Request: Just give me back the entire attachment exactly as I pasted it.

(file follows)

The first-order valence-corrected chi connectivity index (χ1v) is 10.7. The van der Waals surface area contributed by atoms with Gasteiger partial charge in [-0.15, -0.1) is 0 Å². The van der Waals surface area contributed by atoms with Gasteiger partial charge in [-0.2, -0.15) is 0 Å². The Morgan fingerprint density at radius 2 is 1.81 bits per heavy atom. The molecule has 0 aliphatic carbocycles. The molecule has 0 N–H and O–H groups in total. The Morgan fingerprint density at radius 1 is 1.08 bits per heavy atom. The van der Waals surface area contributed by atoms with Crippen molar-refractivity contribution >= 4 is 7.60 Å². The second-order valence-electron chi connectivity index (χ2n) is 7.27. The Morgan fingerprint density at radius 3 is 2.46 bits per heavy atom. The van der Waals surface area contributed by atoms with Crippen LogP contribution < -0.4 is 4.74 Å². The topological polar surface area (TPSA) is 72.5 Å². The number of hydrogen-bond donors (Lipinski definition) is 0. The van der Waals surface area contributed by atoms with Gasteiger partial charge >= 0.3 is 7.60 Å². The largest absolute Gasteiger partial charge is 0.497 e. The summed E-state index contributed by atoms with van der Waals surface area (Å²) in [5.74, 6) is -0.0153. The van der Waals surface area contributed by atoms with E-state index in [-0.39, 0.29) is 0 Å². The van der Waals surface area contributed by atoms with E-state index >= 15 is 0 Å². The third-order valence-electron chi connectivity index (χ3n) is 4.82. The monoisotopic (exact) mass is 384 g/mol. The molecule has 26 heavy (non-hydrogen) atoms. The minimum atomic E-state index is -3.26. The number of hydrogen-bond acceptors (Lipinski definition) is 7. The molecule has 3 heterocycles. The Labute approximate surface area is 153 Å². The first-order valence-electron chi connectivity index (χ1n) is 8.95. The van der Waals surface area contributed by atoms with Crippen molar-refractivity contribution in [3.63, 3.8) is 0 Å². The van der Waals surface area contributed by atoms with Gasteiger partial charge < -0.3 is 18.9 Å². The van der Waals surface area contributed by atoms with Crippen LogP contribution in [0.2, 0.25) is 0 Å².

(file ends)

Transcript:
The first-order valence-corrected chi connectivity index (χ1v) is 10.7. The van der Waals surface area contributed by atoms with Gasteiger partial charge in [-0.15, -0.1) is 0 Å². The van der Waals surface area contributed by atoms with Gasteiger partial charge in [-0.2, -0.15) is 0 Å². The Morgan fingerprint density at radius 2 is 1.81 bits per heavy atom. The molecule has 0 aliphatic carbocycles. The molecule has 0 N–H and O–H groups in total. The Morgan fingerprint density at radius 1 is 1.08 bits per heavy atom. The van der Waals surface area contributed by atoms with Crippen molar-refractivity contribution >= 4 is 7.60 Å². The second-order valence-electron chi connectivity index (χ2n) is 7.27. The Morgan fingerprint density at radius 3 is 2.46 bits per heavy atom. The van der Waals surface area contributed by atoms with Crippen LogP contribution < -0.4 is 4.74 Å². The topological polar surface area (TPSA) is 72.5 Å². The number of hydrogen-bond donors (Lipinski definition) is 0. The van der Waals surface area contributed by atoms with Gasteiger partial charge >= 0.3 is 7.60 Å². The largest absolute Gasteiger partial charge is 0.497 e. The summed E-state index contributed by atoms with van der Waals surface area (Å²) in [5.74, 6) is -0.0153. The van der Waals surface area contributed by atoms with E-state index in [-0.39, 0.29) is 0 Å². The van der Waals surface area contributed by atoms with E-state index >= 15 is 0 Å². The third-order valence-electron chi connectivity index (χ3n) is 4.82. The monoisotopic (exact) mass is 384 g/mol. The molecule has 26 heavy (non-hydrogen) atoms. The minimum atomic E-state index is -3.26. The number of hydrogen-bond acceptors (Lipinski definition) is 7. The molecule has 3 heterocycles. The Labute approximate surface area is 153 Å². The first-order valence-electron chi connectivity index (χ1n) is 8.95. The van der Waals surface area contributed by atoms with Crippen molar-refractivity contribution in [3.63, 3.8) is 0 Å². The van der Waals surface area contributed by atoms with Gasteiger partial charge < -0.3 is 18.9 Å². The van der Waals surface area contributed by atoms with Crippen LogP contribution in [0.2, 0.25) is 0 Å².